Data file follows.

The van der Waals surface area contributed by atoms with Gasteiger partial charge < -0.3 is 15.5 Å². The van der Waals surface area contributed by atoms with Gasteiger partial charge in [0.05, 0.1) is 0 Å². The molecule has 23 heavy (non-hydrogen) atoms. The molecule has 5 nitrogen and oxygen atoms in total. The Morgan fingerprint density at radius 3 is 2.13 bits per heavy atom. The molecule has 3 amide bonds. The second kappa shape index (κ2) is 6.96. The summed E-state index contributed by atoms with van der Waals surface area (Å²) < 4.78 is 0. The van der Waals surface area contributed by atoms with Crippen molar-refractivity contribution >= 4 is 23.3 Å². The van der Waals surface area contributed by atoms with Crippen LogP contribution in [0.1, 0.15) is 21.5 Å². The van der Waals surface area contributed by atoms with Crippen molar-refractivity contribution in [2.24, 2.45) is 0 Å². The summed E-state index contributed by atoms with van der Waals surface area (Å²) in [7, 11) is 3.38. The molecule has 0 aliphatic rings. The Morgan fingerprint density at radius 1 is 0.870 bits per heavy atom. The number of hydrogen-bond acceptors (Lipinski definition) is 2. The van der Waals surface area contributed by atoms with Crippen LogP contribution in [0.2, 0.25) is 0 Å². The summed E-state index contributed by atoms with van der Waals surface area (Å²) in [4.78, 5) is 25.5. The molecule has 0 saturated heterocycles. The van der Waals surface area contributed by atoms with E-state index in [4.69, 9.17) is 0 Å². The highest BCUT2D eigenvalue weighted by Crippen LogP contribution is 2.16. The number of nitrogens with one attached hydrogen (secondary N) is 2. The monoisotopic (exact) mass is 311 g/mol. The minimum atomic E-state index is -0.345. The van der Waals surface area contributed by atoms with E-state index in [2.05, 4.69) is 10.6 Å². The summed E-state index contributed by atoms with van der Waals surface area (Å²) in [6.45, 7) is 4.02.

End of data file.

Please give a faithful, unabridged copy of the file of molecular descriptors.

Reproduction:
The van der Waals surface area contributed by atoms with Gasteiger partial charge < -0.3 is 15.5 Å². The van der Waals surface area contributed by atoms with Gasteiger partial charge in [0.05, 0.1) is 0 Å². The molecule has 23 heavy (non-hydrogen) atoms. The molecule has 5 nitrogen and oxygen atoms in total. The Morgan fingerprint density at radius 3 is 2.13 bits per heavy atom. The molecule has 3 amide bonds. The second kappa shape index (κ2) is 6.96. The summed E-state index contributed by atoms with van der Waals surface area (Å²) < 4.78 is 0. The van der Waals surface area contributed by atoms with Crippen molar-refractivity contribution >= 4 is 23.3 Å². The van der Waals surface area contributed by atoms with Crippen LogP contribution in [0.1, 0.15) is 21.5 Å². The van der Waals surface area contributed by atoms with Crippen molar-refractivity contribution in [2.24, 2.45) is 0 Å². The summed E-state index contributed by atoms with van der Waals surface area (Å²) in [7, 11) is 3.38. The molecule has 0 aliphatic rings. The Morgan fingerprint density at radius 1 is 0.870 bits per heavy atom. The number of hydrogen-bond acceptors (Lipinski definition) is 2. The van der Waals surface area contributed by atoms with Crippen LogP contribution in [0.2, 0.25) is 0 Å². The summed E-state index contributed by atoms with van der Waals surface area (Å²) in [4.78, 5) is 25.5. The molecule has 0 saturated heterocycles. The van der Waals surface area contributed by atoms with E-state index in [4.69, 9.17) is 0 Å². The highest BCUT2D eigenvalue weighted by Crippen LogP contribution is 2.16. The number of nitrogens with one attached hydrogen (secondary N) is 2. The monoisotopic (exact) mass is 311 g/mol. The minimum atomic E-state index is -0.345. The van der Waals surface area contributed by atoms with E-state index in [2.05, 4.69) is 10.6 Å². The summed E-state index contributed by atoms with van der Waals surface area (Å²) in [6.45, 7) is 4.02.